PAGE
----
Sometimes the train creeps through the town, agonizingly slow, groaning and moaning and clanking and banging as it is shunted off on the siding to wait for a train coming in the opposite direction or a faster moving train coming up behind. This is especially a patience-builder if one has made the mistake of thinking “the train will pass before I get there” and instead of going over the viaduct turns left and right and left again to take the shortcut to the YMCA and then finds herself instead sitting at the north junction crossing gate waiting for that last car to pass (and on one horrible morning the train completely stopped on the siding with two cars left across the road and sat there for about 30 minutes).

And because we are about a mile from the train tracks, one can hear them throughout the day and during the wee hours of the morning (if one happens not to be asleep), and in those quiet early morning hours the sound of the cars moving down the tracks is very plain.

So too do the days pass—sometimes swiftly and sometimes they drag along—and suddenly one realizes certain people have been “sitting at the crossing” for 3 months waiting for something to be written here.

What in the world happened? I dunno exactly.
  • A paralyzing case of writer’s block.
  • One disaster after another happening to my best friend: her husband of 47 years died of cancer on August 21, almost exactly a month later she fell off a step ladder at her home and badly fractured her leg, spent a couple of weeks with an erector set on her leg to keep it stable and then went through 9 hours of surgery to finally fix it, and has been in the nursing home, unable to walk on it for yet another 4 weeks, although she finally gets to leave the nursing home tomorrow to be cared for by friends in their home. Even though all this happened to her and not me, trying to being a good friend and spend time with her in the nursing home and going to house (5 miles out in the country to water plants etc) has taken a lot of time and emotional energy -- which I was happy to do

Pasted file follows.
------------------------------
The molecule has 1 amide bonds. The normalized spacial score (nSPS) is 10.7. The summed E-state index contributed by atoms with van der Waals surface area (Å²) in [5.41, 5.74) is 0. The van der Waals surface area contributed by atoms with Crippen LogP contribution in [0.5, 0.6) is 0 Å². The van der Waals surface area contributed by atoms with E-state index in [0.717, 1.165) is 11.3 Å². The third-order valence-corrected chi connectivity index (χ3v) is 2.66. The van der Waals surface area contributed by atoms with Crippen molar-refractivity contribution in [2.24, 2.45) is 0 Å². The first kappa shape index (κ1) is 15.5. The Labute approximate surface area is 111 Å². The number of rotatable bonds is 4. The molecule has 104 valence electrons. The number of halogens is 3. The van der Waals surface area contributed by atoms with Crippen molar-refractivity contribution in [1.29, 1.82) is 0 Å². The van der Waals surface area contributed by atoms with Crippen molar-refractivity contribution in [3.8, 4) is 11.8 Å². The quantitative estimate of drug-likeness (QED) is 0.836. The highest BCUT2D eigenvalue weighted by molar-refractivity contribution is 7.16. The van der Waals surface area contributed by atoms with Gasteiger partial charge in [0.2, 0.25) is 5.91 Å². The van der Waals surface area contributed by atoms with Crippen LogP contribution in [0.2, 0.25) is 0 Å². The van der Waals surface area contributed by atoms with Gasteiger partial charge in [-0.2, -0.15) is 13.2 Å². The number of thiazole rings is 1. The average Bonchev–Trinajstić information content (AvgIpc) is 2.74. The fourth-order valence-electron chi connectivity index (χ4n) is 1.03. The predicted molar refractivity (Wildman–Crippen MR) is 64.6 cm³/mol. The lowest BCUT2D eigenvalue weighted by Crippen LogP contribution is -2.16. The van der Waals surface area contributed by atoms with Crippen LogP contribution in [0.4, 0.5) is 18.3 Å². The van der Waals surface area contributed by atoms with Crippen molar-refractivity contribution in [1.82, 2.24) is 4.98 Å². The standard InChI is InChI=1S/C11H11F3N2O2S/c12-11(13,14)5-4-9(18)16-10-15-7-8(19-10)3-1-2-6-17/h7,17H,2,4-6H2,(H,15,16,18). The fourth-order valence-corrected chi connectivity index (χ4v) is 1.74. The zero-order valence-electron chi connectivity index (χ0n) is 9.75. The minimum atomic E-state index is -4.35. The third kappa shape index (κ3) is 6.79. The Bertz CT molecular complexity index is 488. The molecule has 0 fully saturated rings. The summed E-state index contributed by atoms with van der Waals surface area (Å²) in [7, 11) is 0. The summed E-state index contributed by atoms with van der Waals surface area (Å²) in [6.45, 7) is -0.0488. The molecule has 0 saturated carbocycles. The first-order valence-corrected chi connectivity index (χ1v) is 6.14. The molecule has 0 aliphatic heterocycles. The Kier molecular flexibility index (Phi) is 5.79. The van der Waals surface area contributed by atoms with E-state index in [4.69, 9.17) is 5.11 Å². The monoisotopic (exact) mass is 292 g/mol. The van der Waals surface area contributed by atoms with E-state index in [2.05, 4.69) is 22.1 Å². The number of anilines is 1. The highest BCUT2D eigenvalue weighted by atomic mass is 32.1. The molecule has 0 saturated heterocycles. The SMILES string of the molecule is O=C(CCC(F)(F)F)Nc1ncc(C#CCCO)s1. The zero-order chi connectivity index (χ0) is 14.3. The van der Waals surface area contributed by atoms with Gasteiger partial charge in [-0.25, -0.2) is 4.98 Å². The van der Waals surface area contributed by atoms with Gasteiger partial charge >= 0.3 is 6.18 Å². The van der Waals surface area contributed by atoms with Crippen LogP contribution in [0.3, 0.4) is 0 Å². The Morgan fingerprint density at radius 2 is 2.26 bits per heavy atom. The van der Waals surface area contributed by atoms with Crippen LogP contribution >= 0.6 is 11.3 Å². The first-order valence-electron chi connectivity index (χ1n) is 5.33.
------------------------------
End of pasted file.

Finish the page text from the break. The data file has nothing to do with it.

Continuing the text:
• Trying to spend more time reading books, which means I am off the computer earlier in the evening and also means I have less time while I am on the computer to write.
  • Maybe a little depressed. Moving into the fall of the year is always going to be hard for me and I expect it always will be.
Give me 5 minutes and I will think up a few more good reasons, but you get the idea.

A friend who I almost never see in person, but who keeps up with me by reading the blog, notices I haven’t written anything for a long time and sends me an e-mail wants to know if I am okay?

Yes Nancy, I think so. I happen to have a very expensive computer keyboard that sounds and feels just like an old-fashioned typewriter, and I am once again feeling the urge to do a bit of clickety-clacking myself here now and again.

Saturday, December 19, 2015

Channelling Helen Mirren

Almost every beautician who has cut my hair has been frustrated with me I think because I am not very capable of doing much to style it myself.  So I get a "great hair style" and leave the beauty shop and when I next wash it... well, my hair still looks good but not like the beautician had it fixed. 

Several have told me that I have great hair. It is fairly thick, has lots of body, and if it is cut correctly, it looks pretty good without me having to fuss with it too much, and it continues to look good as it grows out. I almost never return in 2 months or 3 months or 4 months -- like I have been told to do -- to keep it looking like it did when it was first cut.

I often wait way too long between haircuts until I reach the point were it no longer looks good, and so by the time I finally can’t stand it any more, I look pretty ragged.

And last Monday I had reached that point. Now, it happened to be my good fortune that someone cancelled an appointment, so I did not have to wait an additional 2 or 3 weeks for a slot at the beauty shop.